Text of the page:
Yes, but are these the degrees that tend to lead to high paying jobs? :) For more research-orientated jobs, I think my current qualifications would suffice.

Billy Shears

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Absolutely pathetic. My tenants are free to go any time. To make any association with slavery is just a joke.

No, you're right... slaves didn't have to pay their owners.

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Yes, but are these the degrees that tend to lead to high paying jobs? :) For more research-orientated jobs, I think my current qualifications would suffice.

Billy Shears

I'm currently doing a Master's degree distance learning via the Internet from a reputable college. It's taking me three years rather than one as I'm working at the same time. I began the degree after I was made redundant (company "merged" with another - all the technical jobs went to Karachi). I found that despite my experience and previous degree, I just could not get an interview.

The thing is though, more and more people are doing Master's degrees to set themselves apart in the job market. We could be looking at MSc devaluation over the longer term...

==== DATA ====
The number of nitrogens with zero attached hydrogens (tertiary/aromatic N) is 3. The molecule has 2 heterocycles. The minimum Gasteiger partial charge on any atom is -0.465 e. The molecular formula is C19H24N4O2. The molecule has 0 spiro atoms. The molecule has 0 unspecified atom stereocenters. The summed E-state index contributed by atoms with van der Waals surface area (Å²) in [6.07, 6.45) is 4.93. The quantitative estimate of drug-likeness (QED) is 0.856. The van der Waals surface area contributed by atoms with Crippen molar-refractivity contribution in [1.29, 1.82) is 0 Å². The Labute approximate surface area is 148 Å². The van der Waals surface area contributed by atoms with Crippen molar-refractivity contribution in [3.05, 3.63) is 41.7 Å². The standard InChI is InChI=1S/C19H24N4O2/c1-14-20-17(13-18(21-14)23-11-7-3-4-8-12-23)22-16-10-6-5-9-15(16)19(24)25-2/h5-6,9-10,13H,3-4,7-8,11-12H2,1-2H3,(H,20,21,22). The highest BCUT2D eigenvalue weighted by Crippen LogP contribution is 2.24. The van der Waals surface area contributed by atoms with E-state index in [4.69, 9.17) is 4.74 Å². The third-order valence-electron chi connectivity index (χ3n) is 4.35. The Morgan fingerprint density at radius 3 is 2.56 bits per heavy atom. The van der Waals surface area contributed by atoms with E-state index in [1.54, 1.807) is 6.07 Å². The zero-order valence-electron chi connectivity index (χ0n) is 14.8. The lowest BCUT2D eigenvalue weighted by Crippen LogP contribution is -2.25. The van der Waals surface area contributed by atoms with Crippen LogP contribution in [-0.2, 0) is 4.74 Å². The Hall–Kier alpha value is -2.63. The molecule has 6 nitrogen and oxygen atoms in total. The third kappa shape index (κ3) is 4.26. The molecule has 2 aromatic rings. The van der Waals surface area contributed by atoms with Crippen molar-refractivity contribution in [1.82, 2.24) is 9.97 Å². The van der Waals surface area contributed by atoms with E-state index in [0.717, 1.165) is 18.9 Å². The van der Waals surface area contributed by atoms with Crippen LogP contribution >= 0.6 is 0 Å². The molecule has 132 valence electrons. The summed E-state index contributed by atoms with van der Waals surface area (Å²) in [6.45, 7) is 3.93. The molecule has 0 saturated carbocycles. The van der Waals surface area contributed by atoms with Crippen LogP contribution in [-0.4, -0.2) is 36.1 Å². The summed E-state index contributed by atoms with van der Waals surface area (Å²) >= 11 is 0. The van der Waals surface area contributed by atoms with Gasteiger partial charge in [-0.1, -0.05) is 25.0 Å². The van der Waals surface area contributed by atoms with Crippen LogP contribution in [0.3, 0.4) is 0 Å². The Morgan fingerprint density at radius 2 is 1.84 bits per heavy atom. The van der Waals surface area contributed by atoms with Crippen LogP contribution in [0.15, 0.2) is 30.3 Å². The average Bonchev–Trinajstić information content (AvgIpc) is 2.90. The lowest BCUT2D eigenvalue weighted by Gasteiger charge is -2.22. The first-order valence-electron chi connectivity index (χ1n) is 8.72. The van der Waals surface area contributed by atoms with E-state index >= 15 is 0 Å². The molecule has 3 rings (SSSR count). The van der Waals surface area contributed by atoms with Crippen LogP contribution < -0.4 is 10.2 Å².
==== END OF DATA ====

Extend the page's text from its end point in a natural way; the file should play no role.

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I'm currently doing a Master's degree distance learning via the Internet from a reputable college. It's taking me three years rather than one as I'm working at the same time. I began the degree after I was made redundant (company "merged" with another - all the technical jobs went to Karachi). I found that despite my experience and previous degree, I just could not get an interview.

The thing is though, more and more people are doing Master's degrees to set themselves apart in the job market. We could be looking at MSc devaluation over the longer term...

But there isn't just one sort of Masters degree. The market has peaked a bit now, but it used to be that anyone who did an Information Security/Computer Security degree was in good shape. I'm sure that it would be possible to find a degree topic where there is currently a skill shortage, if choosing a degree in a skill shortage area was a primary aim.

Billy Shears

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It's a two way street, tenants pay the rent & I pay the mortgage & do the maintenance. I repair and decorate as needed in other words.